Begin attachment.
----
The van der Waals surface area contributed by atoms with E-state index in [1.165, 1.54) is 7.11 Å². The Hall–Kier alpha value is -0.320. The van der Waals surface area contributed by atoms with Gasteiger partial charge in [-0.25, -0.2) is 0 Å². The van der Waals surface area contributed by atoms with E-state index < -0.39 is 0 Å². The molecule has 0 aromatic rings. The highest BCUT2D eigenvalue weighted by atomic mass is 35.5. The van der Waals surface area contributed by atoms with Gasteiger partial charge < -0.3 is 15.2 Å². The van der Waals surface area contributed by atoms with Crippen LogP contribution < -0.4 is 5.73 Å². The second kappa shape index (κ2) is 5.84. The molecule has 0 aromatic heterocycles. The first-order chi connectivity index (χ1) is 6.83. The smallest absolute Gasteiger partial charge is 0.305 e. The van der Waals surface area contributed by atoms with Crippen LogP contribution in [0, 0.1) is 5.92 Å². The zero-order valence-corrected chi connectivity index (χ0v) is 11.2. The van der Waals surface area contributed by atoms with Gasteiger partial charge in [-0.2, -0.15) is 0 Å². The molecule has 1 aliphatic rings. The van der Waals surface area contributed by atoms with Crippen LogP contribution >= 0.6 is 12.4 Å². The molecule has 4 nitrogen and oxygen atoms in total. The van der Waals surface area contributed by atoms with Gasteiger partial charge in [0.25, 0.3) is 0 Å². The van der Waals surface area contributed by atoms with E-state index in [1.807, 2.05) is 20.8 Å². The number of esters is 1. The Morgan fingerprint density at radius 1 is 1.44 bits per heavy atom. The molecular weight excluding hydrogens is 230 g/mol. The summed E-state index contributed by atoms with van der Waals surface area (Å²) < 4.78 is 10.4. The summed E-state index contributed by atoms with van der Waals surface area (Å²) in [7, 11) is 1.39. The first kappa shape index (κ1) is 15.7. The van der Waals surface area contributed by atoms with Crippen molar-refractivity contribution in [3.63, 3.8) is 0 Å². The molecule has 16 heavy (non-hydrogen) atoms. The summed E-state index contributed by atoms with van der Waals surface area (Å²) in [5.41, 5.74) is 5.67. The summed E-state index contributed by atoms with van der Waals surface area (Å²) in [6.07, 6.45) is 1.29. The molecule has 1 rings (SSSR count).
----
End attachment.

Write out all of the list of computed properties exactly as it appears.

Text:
The van der Waals surface area contributed by atoms with E-state index in [1.165, 1.54) is 7.11 Å². The Hall–Kier alpha value is -0.320. The van der Waals surface area contributed by atoms with Gasteiger partial charge in [-0.25, -0.2) is 0 Å². The van der Waals surface area contributed by atoms with E-state index < -0.39 is 0 Å². The molecule has 0 aromatic rings. The highest BCUT2D eigenvalue weighted by atomic mass is 35.5. The van der Waals surface area contributed by atoms with Gasteiger partial charge < -0.3 is 15.2 Å². The van der Waals surface area contributed by atoms with Crippen LogP contribution < -0.4 is 5.73 Å². The second kappa shape index (κ2) is 5.84. The molecule has 0 aromatic heterocycles. The first-order chi connectivity index (χ1) is 6.83. The smallest absolute Gasteiger partial charge is 0.305 e. The van der Waals surface area contributed by atoms with Crippen LogP contribution in [0, 0.1) is 5.92 Å². The zero-order valence-corrected chi connectivity index (χ0v) is 11.2. The van der Waals surface area contributed by atoms with Gasteiger partial charge in [-0.2, -0.15) is 0 Å². The molecule has 1 aliphatic rings. The van der Waals surface area contributed by atoms with Crippen LogP contribution >= 0.6 is 12.4 Å². The molecule has 4 nitrogen and oxygen atoms in total. The van der Waals surface area contributed by atoms with Gasteiger partial charge in [0.25, 0.3) is 0 Å². The van der Waals surface area contributed by atoms with E-state index in [1.807, 2.05) is 20.8 Å². The number of esters is 1. The Morgan fingerprint density at radius 1 is 1.44 bits per heavy atom. The molecular weight excluding hydrogens is 230 g/mol. The summed E-state index contributed by atoms with van der Waals surface area (Å²) < 4.78 is 10.4. The summed E-state index contributed by atoms with van der Waals surface area (Å²) in [7, 11) is 1.39. The first kappa shape index (κ1) is 15.7. The van der Waals surface area contributed by atoms with Crippen molar-refractivity contribution in [3.63, 3.8) is 0 Å². The molecule has 16 heavy (non-hydrogen) atoms. The summed E-state index contributed by atoms with van der Waals surface area (Å²) in [5.41, 5.74) is 5.67. The summed E-state index contributed by atoms with van der Waals surface area (Å²) in [6.07, 6.45) is 1.29. The molecule has 1 rings (SSSR count).